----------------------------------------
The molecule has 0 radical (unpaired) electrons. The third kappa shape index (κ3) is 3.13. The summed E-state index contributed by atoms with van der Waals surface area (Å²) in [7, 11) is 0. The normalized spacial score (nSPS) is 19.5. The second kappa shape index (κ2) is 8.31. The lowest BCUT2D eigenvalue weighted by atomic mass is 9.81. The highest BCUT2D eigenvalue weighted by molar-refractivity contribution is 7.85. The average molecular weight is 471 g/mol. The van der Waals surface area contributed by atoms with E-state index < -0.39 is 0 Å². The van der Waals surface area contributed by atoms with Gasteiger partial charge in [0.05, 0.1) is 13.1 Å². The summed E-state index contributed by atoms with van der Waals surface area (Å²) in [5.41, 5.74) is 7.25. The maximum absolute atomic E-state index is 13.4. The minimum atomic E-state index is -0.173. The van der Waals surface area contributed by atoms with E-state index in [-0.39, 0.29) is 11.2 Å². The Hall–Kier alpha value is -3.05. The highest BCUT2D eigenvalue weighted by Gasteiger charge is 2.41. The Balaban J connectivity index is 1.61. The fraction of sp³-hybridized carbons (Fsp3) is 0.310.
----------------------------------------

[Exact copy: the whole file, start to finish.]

The molecule has 0 radical (unpaired) electrons. The third kappa shape index (κ3) is 3.13. The summed E-state index contributed by atoms with van der Waals surface area (Å²) in [7, 11) is 0. The normalized spacial score (nSPS) is 19.5. The second kappa shape index (κ2) is 8.31. The lowest BCUT2D eigenvalue weighted by atomic mass is 9.81. The highest BCUT2D eigenvalue weighted by molar-refractivity contribution is 7.85. The average molecular weight is 471 g/mol. The van der Waals surface area contributed by atoms with E-state index < -0.39 is 0 Å². The van der Waals surface area contributed by atoms with Gasteiger partial charge in [0.05, 0.1) is 13.1 Å². The summed E-state index contributed by atoms with van der Waals surface area (Å²) in [5.41, 5.74) is 7.25. The maximum absolute atomic E-state index is 13.4. The minimum atomic E-state index is -0.173. The van der Waals surface area contributed by atoms with E-state index in [-0.39, 0.29) is 11.2 Å². The Hall–Kier alpha value is -3.05. The highest BCUT2D eigenvalue weighted by Gasteiger charge is 2.41. The Balaban J connectivity index is 1.61. The fraction of sp³-hybridized carbons (Fsp3) is 0.310.